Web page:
I was not sure how to continue with this blog. Can I still write about all of our life without crossing the line into oversharing?

I’ve decided that I’m going to try. I am not ashamed or embarrassed about who my children are. Their diagnoses and difficulties are as real and a part of them as if they were diabetic, and they deserve as much understanding and inclusion as anyone. Who they are is not a part of my identity, but being their Mother is. To ignore or skip over that part of our family is to keep reenforcing that we don’t speak of such things. AND WE SHOULD.

That said I’m going to be vague on specifics and the nitty gritty. I can tell you about what, but not always about who and why.


Our lives, and therefore the blog, are basically the same. A large dose of hippy-la-la parenting and home education, some backyard farming and real food, as well as my usual take on life.

I’d love it if you’d hang around…






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Missing out

by Shae on March 25, 2015


Every so often I fall for it. That we are not doing enough. That the cult of busy is where we should be.

There are a billion possible activities that the kiddos could be doing, and we have the time, so why not make our lives super busy for the sake of looking like a “good” Mum? That home education can be about MORE rather than being seen to do less.

So we signed up for all of the things the kids wanted to do and tried to squeeze in some set bookwork time. We went on all the camps we could, all the meet ups, all the play dates. We have spent this term running around and now I see what we are really missing out on.


Free time.




The kids will miss out. Everybody’s kids do.

There is no possible way a child can have a go at everything. And why do we place such value on structure and activities busy over the creativity and interests and learning that stem from boredom?




We chatted as a family and it turned out the kiddos were not enjoying themselves either, so I gave them the option to quit whatever they wanted.

There was much relief and more discussion and we have pretty muched halved our weekly organized activities.

So they are now missing out on those. And that is perfectly fine with me.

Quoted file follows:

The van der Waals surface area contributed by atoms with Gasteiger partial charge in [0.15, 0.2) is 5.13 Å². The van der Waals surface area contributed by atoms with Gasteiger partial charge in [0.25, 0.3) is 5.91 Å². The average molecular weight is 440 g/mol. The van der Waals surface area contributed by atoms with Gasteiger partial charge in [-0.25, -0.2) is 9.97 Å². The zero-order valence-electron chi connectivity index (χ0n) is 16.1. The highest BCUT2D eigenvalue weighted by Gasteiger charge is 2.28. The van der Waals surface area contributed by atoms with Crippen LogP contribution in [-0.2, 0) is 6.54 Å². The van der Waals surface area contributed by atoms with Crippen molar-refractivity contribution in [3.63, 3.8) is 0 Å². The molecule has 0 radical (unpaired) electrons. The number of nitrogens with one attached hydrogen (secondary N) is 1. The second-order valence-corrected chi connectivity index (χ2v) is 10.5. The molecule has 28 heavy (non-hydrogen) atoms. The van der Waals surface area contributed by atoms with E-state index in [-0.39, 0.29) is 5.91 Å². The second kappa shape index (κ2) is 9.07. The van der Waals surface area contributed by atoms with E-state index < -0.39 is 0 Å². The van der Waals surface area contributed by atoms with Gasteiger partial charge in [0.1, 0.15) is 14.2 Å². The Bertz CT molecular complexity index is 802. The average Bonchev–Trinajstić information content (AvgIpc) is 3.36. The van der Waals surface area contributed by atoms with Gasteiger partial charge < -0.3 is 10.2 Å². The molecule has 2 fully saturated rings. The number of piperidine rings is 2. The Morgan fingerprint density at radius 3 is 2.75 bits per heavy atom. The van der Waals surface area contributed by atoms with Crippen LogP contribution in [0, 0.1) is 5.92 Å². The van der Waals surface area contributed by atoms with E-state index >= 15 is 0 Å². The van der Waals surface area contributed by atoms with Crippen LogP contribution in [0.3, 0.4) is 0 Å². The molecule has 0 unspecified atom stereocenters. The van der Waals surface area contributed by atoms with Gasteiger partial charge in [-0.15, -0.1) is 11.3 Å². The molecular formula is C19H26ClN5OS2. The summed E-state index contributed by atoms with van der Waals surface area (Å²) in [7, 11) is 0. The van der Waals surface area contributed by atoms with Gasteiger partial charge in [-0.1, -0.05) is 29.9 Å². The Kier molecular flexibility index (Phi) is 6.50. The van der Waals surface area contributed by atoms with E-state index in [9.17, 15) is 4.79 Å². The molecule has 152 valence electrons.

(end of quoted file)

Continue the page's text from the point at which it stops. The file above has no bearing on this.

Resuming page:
Because now there is more space for play. More space for down time. More space to create. More space to follow their lead.

It feels like we’ve gained a lot more than the busy we are apparently missing out on.

They have all started a new project book, we have been baking, reading, making plans for excursions that won’t feel rushed, gardening, playing, and just having time.




It feels like so much more than being locked into a life of busy. We are choosing to take time.

It doesn’t feel like we are actually missing out on a thing.





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Just don’t

by Shae on March 12, 2015


It seems I’ve been visited by the “everybody make uninformed comments” fairy so I just need to get some stuff off my chest. OK? Thanks.



JUST DON’T say that “Harper seems fine!” or her diagnosis is wrong. Even if you know us a little bit. You are not her pediatrician and you have no fucking idea of what goes on to help her manage a regular day.

JUST DON’T ask my kids if they wouldn’t rather go to school. Seriously, can people stop doing this already. Unless you want me to ask your child if they wouldn’t rather skip school.

JUST DON’T ask my kids to prove what they know. DO NOT give them maths equations to do in their head or ask them to read a sign. Unless you enjoy unbridled rudeness from their Mother.

JUST DON’T say another word about a girl with short hair. FFS I cannot believe in 2015 we still get comments about this. STOP.

JUST DON’T make any comments that infer that having three daughters and no sons is somehow a failing. That every family must have at least one of each sex to be whole and right. Fuck that noise.


Now I’ve gotten that off my chest let’s all have a biscuit.